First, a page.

March 25 (Bloomberg) -- Pakistan’s Election Commission appointed a former judge, Mir Hazar Khan Khoso, to head a caretaker government before May general elections, after leading political parties failed to agree on a candidate.
The decision yesterday to name Khoso, 83, follows the March 16 dissolution of the National Assembly at the end of its five-year term. The outgoing Pakistan Peoples Party government was the first civilian administration in the country’s 65 years of independence to complete its term and prepare to transfer power through a ballot.
“This gentleman will assist us to hold free and fair elections in the country,” Fakhruddin G. Ibrahim, the election commissioner, told reporters in Islamabad yesterday.
As mandated by the constitution, the commission stepped in after talks between the Peoples Party and its main challenger, the Pakistan Muslim League of former premier Nawaz Sharif, failed to agree on who should govern for the next two months. The decision coincided with the return to the nation of former President Pervez Musharraf, who left the country after stepping down in 2008, and now plans to take part in the elections.
The Peoples Party of President Asif Ali Zardari trails in opinion polls ahead of the May 11 ballot. It had less than half the support of Sharif’s Pakistan Muslim League in a March 4 survey published by Gallup Pakistan.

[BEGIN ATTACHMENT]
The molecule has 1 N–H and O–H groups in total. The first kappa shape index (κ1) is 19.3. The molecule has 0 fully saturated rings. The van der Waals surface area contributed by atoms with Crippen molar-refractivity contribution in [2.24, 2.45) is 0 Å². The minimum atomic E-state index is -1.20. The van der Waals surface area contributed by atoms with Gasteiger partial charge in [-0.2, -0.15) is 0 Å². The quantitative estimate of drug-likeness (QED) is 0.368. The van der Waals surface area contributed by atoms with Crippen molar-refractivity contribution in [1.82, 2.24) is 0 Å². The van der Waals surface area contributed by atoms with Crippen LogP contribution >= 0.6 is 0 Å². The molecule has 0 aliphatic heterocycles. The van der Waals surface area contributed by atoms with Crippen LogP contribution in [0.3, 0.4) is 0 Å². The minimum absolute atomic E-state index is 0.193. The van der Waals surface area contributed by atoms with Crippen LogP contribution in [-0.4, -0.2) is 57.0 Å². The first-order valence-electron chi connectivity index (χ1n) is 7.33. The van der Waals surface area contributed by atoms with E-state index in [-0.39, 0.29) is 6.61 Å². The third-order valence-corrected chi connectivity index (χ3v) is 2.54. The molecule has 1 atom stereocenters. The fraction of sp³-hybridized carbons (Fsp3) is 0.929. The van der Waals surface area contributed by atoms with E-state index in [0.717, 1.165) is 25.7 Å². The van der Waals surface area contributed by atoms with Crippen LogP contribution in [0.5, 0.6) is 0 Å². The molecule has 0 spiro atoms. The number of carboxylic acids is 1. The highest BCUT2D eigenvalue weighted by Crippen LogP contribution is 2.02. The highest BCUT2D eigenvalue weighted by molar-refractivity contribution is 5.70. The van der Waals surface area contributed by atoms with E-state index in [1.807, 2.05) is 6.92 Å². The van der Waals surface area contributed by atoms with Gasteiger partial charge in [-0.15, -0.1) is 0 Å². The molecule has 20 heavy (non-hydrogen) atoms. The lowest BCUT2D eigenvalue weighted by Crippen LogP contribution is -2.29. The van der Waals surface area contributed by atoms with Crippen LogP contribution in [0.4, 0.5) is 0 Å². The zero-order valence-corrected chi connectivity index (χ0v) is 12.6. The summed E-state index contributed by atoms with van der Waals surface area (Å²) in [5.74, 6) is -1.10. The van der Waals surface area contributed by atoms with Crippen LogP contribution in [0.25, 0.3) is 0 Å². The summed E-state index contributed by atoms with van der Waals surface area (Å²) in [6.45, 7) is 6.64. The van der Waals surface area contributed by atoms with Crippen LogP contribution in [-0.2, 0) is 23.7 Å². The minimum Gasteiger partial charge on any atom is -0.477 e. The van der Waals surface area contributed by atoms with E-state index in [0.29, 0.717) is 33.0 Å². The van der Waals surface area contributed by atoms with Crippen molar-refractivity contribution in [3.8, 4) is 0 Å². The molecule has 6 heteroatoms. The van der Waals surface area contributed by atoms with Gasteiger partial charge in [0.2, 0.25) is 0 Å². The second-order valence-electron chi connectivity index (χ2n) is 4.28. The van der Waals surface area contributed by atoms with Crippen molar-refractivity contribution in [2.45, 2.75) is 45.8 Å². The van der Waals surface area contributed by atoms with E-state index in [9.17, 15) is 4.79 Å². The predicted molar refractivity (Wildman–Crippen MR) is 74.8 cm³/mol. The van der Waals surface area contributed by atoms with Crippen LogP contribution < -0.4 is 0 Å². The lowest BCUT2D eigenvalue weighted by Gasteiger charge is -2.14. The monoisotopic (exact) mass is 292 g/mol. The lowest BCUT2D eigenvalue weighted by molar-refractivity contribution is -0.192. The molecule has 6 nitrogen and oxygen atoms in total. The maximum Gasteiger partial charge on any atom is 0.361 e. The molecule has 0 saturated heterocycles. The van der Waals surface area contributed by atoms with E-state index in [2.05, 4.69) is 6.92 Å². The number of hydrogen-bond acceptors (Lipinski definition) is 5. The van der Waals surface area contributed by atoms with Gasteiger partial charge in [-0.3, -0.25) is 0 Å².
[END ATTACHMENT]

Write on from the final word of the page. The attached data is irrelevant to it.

Whichever party wins at the election will focus on boosting Pakistan’s $210 billion economy, which has grown at an average 3 percent since 2007, less than half the annual pace of the previous five years and too slow to reduce poverty in the world’s sixth-most populous country.
The U.S. is seeking the support of the nuclear-armed nation as it bids to stabilize Afghanistan amid plans to withdraw all combat troops by the end of 2014.
Khoso is a retired judge and hails from Baluchistan, Pakistan’s poorest province, according to his biography on the website of the Pakistan Federal Shariat Court, which he headed as chief justice in 1994. His name was proposed by the previous government.
“Improving the country’s security and financial situation and holding free and fair elections are my biggest challenges,” Khoso said in a live interview on the Geo channel today.
Zardari’s term as president ends in September. Previous civilian governments have been toppled by the military, which has run the country for half its history.
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